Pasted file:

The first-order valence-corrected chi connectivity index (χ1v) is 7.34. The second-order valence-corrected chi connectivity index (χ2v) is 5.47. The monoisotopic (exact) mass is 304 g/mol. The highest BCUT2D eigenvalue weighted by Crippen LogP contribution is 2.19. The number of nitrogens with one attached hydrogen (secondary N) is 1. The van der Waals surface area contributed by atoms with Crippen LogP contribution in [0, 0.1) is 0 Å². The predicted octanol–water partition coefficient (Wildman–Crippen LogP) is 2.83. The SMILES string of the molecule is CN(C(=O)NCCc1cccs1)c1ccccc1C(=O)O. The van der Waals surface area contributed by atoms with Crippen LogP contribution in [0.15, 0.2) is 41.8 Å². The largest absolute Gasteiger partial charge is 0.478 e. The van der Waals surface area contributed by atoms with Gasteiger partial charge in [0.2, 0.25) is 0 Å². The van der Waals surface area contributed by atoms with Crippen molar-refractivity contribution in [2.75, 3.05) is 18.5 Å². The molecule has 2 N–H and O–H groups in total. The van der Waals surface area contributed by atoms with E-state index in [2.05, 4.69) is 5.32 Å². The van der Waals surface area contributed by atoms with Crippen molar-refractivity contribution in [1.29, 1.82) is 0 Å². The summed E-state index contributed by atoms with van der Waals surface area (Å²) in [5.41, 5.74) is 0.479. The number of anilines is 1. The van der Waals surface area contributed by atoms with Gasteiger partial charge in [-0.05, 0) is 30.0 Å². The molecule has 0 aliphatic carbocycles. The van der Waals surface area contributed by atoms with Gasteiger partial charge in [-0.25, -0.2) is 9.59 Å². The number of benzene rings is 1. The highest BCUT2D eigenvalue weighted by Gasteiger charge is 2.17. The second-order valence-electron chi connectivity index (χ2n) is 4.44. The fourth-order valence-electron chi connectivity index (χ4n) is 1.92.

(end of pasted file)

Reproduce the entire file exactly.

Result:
The first-order valence-corrected chi connectivity index (χ1v) is 7.34. The second-order valence-corrected chi connectivity index (χ2v) is 5.47. The monoisotopic (exact) mass is 304 g/mol. The highest BCUT2D eigenvalue weighted by Crippen LogP contribution is 2.19. The number of nitrogens with one attached hydrogen (secondary N) is 1. The van der Waals surface area contributed by atoms with Crippen LogP contribution in [0, 0.1) is 0 Å². The predicted octanol–water partition coefficient (Wildman–Crippen LogP) is 2.83. The SMILES string of the molecule is CN(C(=O)NCCc1cccs1)c1ccccc1C(=O)O. The van der Waals surface area contributed by atoms with Crippen LogP contribution in [0.15, 0.2) is 41.8 Å². The largest absolute Gasteiger partial charge is 0.478 e. The van der Waals surface area contributed by atoms with Gasteiger partial charge in [0.2, 0.25) is 0 Å². The van der Waals surface area contributed by atoms with Crippen molar-refractivity contribution in [2.75, 3.05) is 18.5 Å². The molecule has 2 N–H and O–H groups in total. The van der Waals surface area contributed by atoms with E-state index in [2.05, 4.69) is 5.32 Å². The van der Waals surface area contributed by atoms with Crippen molar-refractivity contribution in [1.29, 1.82) is 0 Å². The summed E-state index contributed by atoms with van der Waals surface area (Å²) in [5.41, 5.74) is 0.479. The number of anilines is 1. The van der Waals surface area contributed by atoms with Gasteiger partial charge in [-0.05, 0) is 30.0 Å². The molecule has 0 aliphatic carbocycles. The van der Waals surface area contributed by atoms with Gasteiger partial charge in [-0.25, -0.2) is 9.59 Å². The number of benzene rings is 1. The highest BCUT2D eigenvalue weighted by Gasteiger charge is 2.17. The second-order valence-electron chi connectivity index (χ2n) is 4.44. The fourth-order valence-electron chi connectivity index (χ4n) is 1.92.